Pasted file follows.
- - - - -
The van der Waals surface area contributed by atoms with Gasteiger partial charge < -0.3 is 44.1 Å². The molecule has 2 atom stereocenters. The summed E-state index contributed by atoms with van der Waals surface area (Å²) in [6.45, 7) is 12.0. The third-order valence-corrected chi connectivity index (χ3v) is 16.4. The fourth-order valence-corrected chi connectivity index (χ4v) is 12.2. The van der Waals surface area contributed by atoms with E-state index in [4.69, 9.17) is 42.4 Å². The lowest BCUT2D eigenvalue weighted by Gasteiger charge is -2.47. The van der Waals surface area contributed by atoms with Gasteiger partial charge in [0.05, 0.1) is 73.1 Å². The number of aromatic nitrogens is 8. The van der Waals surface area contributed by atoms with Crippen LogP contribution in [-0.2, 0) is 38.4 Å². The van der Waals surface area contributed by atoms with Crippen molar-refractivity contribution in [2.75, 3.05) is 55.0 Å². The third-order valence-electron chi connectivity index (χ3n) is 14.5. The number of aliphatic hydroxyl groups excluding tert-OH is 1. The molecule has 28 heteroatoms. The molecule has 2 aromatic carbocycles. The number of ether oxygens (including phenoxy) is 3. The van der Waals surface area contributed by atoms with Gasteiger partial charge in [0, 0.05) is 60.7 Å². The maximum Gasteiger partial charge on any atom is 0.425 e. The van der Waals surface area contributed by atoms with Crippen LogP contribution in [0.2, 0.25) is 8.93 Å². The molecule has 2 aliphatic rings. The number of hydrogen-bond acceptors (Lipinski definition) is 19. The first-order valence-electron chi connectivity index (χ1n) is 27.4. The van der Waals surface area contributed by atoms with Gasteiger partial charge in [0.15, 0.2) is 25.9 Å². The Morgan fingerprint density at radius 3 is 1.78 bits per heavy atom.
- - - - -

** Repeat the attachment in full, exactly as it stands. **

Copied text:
The van der Waals surface area contributed by atoms with Gasteiger partial charge < -0.3 is 44.1 Å². The molecule has 2 atom stereocenters. The summed E-state index contributed by atoms with van der Waals surface area (Å²) in [6.45, 7) is 12.0. The third-order valence-corrected chi connectivity index (χ3v) is 16.4. The fourth-order valence-corrected chi connectivity index (χ4v) is 12.2. The van der Waals surface area contributed by atoms with E-state index in [4.69, 9.17) is 42.4 Å². The lowest BCUT2D eigenvalue weighted by Gasteiger charge is -2.47. The van der Waals surface area contributed by atoms with Gasteiger partial charge in [0.05, 0.1) is 73.1 Å². The number of aromatic nitrogens is 8. The van der Waals surface area contributed by atoms with Crippen LogP contribution in [-0.2, 0) is 38.4 Å². The van der Waals surface area contributed by atoms with Crippen molar-refractivity contribution in [2.75, 3.05) is 55.0 Å². The third-order valence-electron chi connectivity index (χ3n) is 14.5. The number of aliphatic hydroxyl groups excluding tert-OH is 1. The molecule has 28 heteroatoms. The molecule has 2 aromatic carbocycles. The number of ether oxygens (including phenoxy) is 3. The van der Waals surface area contributed by atoms with Gasteiger partial charge in [0, 0.05) is 60.7 Å². The maximum Gasteiger partial charge on any atom is 0.425 e. The van der Waals surface area contributed by atoms with Crippen LogP contribution in [0.2, 0.25) is 8.93 Å². The molecule has 2 aliphatic rings. The number of hydrogen-bond acceptors (Lipinski definition) is 19. The first-order valence-electron chi connectivity index (χ1n) is 27.4. The van der Waals surface area contributed by atoms with Gasteiger partial charge in [0.15, 0.2) is 25.9 Å². The Morgan fingerprint density at radius 3 is 1.78 bits per heavy atom.